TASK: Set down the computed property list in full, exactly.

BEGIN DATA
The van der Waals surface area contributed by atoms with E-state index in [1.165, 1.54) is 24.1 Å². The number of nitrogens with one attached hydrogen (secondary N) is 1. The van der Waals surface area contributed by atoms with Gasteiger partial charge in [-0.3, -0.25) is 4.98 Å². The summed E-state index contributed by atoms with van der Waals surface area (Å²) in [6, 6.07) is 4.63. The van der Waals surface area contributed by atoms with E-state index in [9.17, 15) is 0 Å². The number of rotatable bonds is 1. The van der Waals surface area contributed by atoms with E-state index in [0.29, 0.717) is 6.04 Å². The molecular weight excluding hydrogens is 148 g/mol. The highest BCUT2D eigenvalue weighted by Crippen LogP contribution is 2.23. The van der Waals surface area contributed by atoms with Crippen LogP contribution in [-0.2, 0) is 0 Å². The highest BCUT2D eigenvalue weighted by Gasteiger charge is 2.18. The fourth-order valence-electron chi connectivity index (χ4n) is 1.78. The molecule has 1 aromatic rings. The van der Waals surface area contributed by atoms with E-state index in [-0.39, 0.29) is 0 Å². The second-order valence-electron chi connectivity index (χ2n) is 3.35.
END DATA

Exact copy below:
The van der Waals surface area contributed by atoms with E-state index in [1.165, 1.54) is 24.1 Å². The number of nitrogens with one attached hydrogen (secondary N) is 1. The van der Waals surface area contributed by atoms with Gasteiger partial charge in [-0.3, -0.25) is 4.98 Å². The summed E-state index contributed by atoms with van der Waals surface area (Å²) in [6, 6.07) is 4.63. The van der Waals surface area contributed by atoms with E-state index in [9.17, 15) is 0 Å². The number of rotatable bonds is 1. The van der Waals surface area contributed by atoms with E-state index in [0.29, 0.717) is 6.04 Å². The molecular weight excluding hydrogens is 148 g/mol. The highest BCUT2D eigenvalue weighted by Crippen LogP contribution is 2.23. The van der Waals surface area contributed by atoms with Crippen LogP contribution in [-0.2, 0) is 0 Å². The highest BCUT2D eigenvalue weighted by Gasteiger charge is 2.18. The fourth-order valence-electron chi connectivity index (χ4n) is 1.78. The molecule has 1 aromatic rings. The van der Waals surface area contributed by atoms with E-state index in [-0.39, 0.29) is 0 Å². The second-order valence-electron chi connectivity index (χ2n) is 3.35.